Tracz continues family tradition for Prep football squad

David Tracz (center) is integral to St. Joseph's Prep's success this season.
David Tracz (center) is integral to St. Joseph's Prep's success this season. (DAVID MAIALETTI / STAFF PHOTOGRAPHER)
Posted: October 04, 2012

NOTE TO football players at Catholic League schools: If there's a kid in your senior class whose surname is Tracz, force him to strap on pads.

Not only would your squad stand a decent chance of winning the championship, it could achieve perfection through the remainer of the season.

Say hello to David Tracz, a 6-3, 230-pound senior at St. Joseph's Prep and a 3-year starter at tackle. After a couple of down seasons - by this school's standards, anyway - the Hawks are 4-0 and ranked No. 2 in the Daily News' City Top 10.

Nine seasons ago, David's cousin, Brian Tracz, earned Red Division MVP laurels for his play at linebacker as the Prep stormed to a 12-0 mark.

And 30 years prior, Brian's father, Brian, now deceased, bagged that honor for his talents at that same position while pacing Cardinal O'Hara to, yup, a 12-0 record.

Three seniors named Tracz. Twenty-eight up, none down.

"I knew about both teams going unbeaten," David Tracz said Tuesday, standing in a hallway outside the gymnasium, moments before the Hawks began an indoor practice. "That's pretty cool.

"The experiences my cousin had here were one of the main reasons I came. The first draw, in fact. I was thinking about Inter-Ac schools like Episcopal, Haverford School, Malvern Prep . . . But when I came here for my visit day, I fell in love with the place.

"When Brian played, I was around all the time. One year, I got to ride the team bus to the Thanksgiving game against La Salle, and then I was right there on the sideline, working as a ballboy. That was great!"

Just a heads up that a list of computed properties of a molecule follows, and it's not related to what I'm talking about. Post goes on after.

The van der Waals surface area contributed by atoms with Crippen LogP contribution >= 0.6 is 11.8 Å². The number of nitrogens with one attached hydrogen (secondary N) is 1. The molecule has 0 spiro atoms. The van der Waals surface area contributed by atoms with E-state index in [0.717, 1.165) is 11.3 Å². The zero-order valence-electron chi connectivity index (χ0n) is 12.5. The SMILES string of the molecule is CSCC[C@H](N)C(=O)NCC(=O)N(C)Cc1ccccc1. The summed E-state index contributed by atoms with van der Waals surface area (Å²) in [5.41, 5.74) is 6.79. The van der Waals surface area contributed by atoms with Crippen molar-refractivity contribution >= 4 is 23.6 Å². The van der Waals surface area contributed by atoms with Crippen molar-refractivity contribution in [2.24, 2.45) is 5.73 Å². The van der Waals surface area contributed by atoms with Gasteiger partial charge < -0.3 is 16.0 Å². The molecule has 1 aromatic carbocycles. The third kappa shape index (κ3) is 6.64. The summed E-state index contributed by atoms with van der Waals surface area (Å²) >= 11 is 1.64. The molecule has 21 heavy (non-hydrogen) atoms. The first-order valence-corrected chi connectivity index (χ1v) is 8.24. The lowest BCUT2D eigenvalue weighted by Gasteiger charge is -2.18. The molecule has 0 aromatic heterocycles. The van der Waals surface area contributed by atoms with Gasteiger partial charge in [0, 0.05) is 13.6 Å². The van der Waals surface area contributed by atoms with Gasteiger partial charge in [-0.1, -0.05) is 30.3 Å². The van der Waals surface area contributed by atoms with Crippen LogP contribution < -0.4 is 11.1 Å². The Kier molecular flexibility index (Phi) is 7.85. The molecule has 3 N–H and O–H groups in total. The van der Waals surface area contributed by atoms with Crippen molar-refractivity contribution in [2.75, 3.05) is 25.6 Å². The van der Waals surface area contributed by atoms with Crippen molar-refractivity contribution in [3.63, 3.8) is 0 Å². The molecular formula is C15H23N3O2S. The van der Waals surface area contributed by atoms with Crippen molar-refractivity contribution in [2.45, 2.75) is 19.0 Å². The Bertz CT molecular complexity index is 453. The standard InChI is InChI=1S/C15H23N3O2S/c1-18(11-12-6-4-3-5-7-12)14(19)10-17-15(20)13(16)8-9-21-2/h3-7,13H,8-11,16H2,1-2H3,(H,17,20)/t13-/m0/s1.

But playing is better, natch, and Tracz - pronounced Tracy; it's Ukrainian and shortened from something who-knows-how-many-syllables longer - is enjoying himself immensely.

The Prep's o-line also features center Fran Grey, guards Matt McIntyre and Chris Koilor, tackle Jon Runyan (son of the ex-Eagle) and tight end Shane Williams (also a baseball star) and the average output has been 354 yards.

Of course, the backs and ends receive constant attention, and Tracz doesn't begrudge 'em.

"I'm perfectly satisfied with my role on this team," he said. "The thing I like about football, more than any other sport, is how much of a team sport it is. On every play call, you're so dependent on the guys right next to you."

During the Gil Brooks era, which carried through the 2009 season, the Prep won five CL championships and advanced to five other finals. His replacement, Gabe Infante, is in season No. 3.

Tracz appreciates the current staff's numerous assistants, and that specialized attention is rampant.

"By now, we all understand how coach Infante wants to run the program, and what he expects from us," Tracz said. "The players have really come together, and we all feel good about how things are going."

If someone turns blue, hey, there's always "The Lemon Pie Song."

The what?

Aside from playing football and lacrosse (defender, he can run a 4.8 40) and doing excellent work in classrooms (more on that later), Tracz is something of a crooner.

" 'The Lemon Pie Song'; I made that up at training camp during 'Sophomore Idol,' " he said, laughing. "Right off the top of my head. Took me maybe 20 seconds. I just stood up and sang it. It's pretty goofy, but the kids love it."

Did he care to sing it in front of a sports writer?

"Uh, nah," he said. "But I could do some math problems. Of Ivy League quality."

Tracz' academic load is littered with honors and advanced placement courses and his official GPA is 3.5. His three-part SAT score is 2,060, and he'll tackle the test again Saturday.

"Our school doesn't do a weighted GPA," said Tracz, who's eyeing Harvard, Princeton, Yale, Penn, Brown and Georgetown, among others. "I figured it out myself one time and it came to 3.83."

As much as for his football skills, Tracz, a Swarthmore resident, is appreciated by Infante because he's quite the character. In fact, he reminds him of Kramer, of "Seinfeld" fame.

"I've been told I'm like Kramer many times in my life," Tracz cracked. "Looks? The way I carry myself? Probably both. If I don't keep it down, my hair can look just like his."

Ultimately, Tracz wants to be a doctor. And he's thinking he'd prefer to work in sports.

"I've met this one guy, Peter DeLuca, who's the team doctor for the Eagles," he said. "He gets to work on multimillion-dollar athletes all day, every day. And he gets paid to go watch the Super Bowl and be on standby. If I could get a job like that . . . "

It would likely match the feeling of 28-0.

Contact Ted Silary at High school coverage online at


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